Fedora 14 codenamed “Laughlin” has been released yesterday on 2nd November, 2010.
The Fedora 14 "Laughlin" comes a list of new features that enhance performance, access and quality assurance.
In a press release Fedora Community said, “The Fedora Project, a Red Hat, Inc. (NYSE: RHT) sponsored and community-supported open source collaboration, today announced the availability of Fedora 14, the latest version of its free open source operating system distribution. The Fedora Projects leads the advancement of free and open source software with a new distribution released approximately every six months.”
The latest version of Fedora has cloud aspirations, decodes jpg files faster, includes SPICE – a useful protocol for virtualizing desktop PCs, and contains numerous enhancements of interest to developers.
Fedora 14 includes several new features for developers, system administrators and open source enthusiasts including:
- Framework software for Spice, a rapidly advancing infrastructure for desktop virtualization
- New debugging features for developers, such as support for dynamic/unplanned memory usage tracking and faster launch thanks to pre-generated indexes
- Powerful remote and out-of-band management capabilities with Intelligent Platform Management Interface (IPMI) support
- Updated tech preview of the GNOME shell environment, part of the upcoming GNOME 3.0 release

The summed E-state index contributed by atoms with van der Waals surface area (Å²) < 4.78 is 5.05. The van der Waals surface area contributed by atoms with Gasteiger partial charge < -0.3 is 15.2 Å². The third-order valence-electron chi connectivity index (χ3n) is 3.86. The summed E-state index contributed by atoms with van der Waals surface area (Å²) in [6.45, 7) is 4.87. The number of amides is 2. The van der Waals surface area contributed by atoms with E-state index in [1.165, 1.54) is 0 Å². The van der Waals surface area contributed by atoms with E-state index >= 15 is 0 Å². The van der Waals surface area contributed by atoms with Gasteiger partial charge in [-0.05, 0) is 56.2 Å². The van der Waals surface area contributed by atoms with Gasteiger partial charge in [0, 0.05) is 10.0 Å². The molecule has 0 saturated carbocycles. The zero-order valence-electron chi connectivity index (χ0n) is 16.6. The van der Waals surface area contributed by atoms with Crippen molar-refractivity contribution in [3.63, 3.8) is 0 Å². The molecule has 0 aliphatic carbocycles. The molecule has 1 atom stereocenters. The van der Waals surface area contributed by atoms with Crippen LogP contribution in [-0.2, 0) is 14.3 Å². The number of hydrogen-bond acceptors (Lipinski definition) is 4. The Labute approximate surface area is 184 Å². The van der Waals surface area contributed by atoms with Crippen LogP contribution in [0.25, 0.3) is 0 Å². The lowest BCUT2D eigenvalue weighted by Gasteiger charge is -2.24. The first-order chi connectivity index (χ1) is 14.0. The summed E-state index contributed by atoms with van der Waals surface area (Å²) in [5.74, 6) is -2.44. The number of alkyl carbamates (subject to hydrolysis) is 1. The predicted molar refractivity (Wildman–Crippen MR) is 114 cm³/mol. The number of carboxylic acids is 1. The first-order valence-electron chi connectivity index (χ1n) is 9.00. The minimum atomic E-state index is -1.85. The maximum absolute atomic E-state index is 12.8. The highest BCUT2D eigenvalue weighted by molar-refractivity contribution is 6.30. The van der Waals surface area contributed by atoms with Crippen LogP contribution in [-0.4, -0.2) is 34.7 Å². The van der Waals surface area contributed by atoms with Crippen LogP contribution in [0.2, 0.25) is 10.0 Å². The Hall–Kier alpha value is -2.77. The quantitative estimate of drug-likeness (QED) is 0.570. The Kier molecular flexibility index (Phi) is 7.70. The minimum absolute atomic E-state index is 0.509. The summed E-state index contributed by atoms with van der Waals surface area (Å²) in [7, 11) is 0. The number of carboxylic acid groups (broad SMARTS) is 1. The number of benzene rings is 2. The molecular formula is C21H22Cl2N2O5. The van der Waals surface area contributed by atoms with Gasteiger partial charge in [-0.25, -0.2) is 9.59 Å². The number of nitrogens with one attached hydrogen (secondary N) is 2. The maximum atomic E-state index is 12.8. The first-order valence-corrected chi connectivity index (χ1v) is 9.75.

- A subset of new and innovative software from the MeeGo™ community for an enhanced experience on netbooks and small devices
- OpenSCAP, an open-source framework for the Security Content Automation Protocol, which provides a framework and approach to maintaining system security backed by NIST standards
- Support for emergent programming languages like D, and refreshed versions of popular languages such as Python 2.7, Erlang R14, and the Rakudo Star implementation of Perl 6
via : Fedora Community
Fedora is a Linux-based operating system that brings the latest in free and open source software to your desktop, laptop and server, and gives you access to thousands of different open source applications. And the Fedora Project supports a growing and thriving open source community with thousands of project members. Though the project is sponsored by Red Hat, Fedora Community is responsible for development and release.